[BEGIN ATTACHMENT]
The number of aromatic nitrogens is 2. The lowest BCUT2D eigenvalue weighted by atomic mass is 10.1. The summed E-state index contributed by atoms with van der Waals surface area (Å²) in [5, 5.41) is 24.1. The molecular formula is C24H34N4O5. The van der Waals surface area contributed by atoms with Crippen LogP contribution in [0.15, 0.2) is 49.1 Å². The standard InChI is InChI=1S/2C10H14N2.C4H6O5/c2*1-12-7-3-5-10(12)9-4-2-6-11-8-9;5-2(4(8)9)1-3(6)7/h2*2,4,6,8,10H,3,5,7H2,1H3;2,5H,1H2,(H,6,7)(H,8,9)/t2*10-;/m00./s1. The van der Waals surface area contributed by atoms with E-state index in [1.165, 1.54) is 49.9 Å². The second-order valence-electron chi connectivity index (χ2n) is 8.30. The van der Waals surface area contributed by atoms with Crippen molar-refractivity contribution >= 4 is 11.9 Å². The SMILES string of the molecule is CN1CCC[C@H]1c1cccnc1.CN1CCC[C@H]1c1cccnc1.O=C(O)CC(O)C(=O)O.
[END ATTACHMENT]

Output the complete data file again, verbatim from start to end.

The number of aromatic nitrogens is 2. The lowest BCUT2D eigenvalue weighted by atomic mass is 10.1. The summed E-state index contributed by atoms with van der Waals surface area (Å²) in [5, 5.41) is 24.1. The molecular formula is C24H34N4O5. The van der Waals surface area contributed by atoms with Crippen LogP contribution in [0.15, 0.2) is 49.1 Å². The standard InChI is InChI=1S/2C10H14N2.C4H6O5/c2*1-12-7-3-5-10(12)9-4-2-6-11-8-9;5-2(4(8)9)1-3(6)7/h2*2,4,6,8,10H,3,5,7H2,1H3;2,5H,1H2,(H,6,7)(H,8,9)/t2*10-;/m00./s1. The van der Waals surface area contributed by atoms with E-state index in [1.165, 1.54) is 49.9 Å². The second-order valence-electron chi connectivity index (χ2n) is 8.30. The van der Waals surface area contributed by atoms with Crippen molar-refractivity contribution >= 4 is 11.9 Å². The SMILES string of the molecule is CN1CCC[C@H]1c1cccnc1.CN1CCC[C@H]1c1cccnc1.O=C(O)CC(O)C(=O)O.